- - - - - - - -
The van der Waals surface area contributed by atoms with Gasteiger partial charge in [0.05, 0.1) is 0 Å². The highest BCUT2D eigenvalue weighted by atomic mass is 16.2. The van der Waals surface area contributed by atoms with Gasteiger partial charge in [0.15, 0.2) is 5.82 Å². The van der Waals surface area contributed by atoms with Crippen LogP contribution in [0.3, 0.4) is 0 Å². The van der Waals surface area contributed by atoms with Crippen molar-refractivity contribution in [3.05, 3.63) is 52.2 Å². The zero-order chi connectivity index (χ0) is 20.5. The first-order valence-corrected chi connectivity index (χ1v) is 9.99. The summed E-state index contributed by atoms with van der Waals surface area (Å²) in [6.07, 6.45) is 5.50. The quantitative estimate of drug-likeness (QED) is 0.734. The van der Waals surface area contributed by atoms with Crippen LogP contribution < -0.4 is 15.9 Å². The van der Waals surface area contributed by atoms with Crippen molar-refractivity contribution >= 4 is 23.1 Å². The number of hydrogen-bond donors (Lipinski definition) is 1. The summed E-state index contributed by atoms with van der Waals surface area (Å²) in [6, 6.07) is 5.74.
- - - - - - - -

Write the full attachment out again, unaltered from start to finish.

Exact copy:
The van der Waals surface area contributed by atoms with Gasteiger partial charge in [0.05, 0.1) is 0 Å². The highest BCUT2D eigenvalue weighted by atomic mass is 16.2. The van der Waals surface area contributed by atoms with Gasteiger partial charge in [0.15, 0.2) is 5.82 Å². The van der Waals surface area contributed by atoms with Crippen LogP contribution in [0.3, 0.4) is 0 Å². The van der Waals surface area contributed by atoms with Crippen molar-refractivity contribution in [3.05, 3.63) is 52.2 Å². The zero-order chi connectivity index (χ0) is 20.5. The first-order valence-corrected chi connectivity index (χ1v) is 9.99. The summed E-state index contributed by atoms with van der Waals surface area (Å²) in [6.07, 6.45) is 5.50. The quantitative estimate of drug-likeness (QED) is 0.734. The van der Waals surface area contributed by atoms with Crippen LogP contribution < -0.4 is 15.9 Å². The van der Waals surface area contributed by atoms with Crippen molar-refractivity contribution >= 4 is 23.1 Å². The number of hydrogen-bond donors (Lipinski definition) is 1. The summed E-state index contributed by atoms with van der Waals surface area (Å²) in [6, 6.07) is 5.74.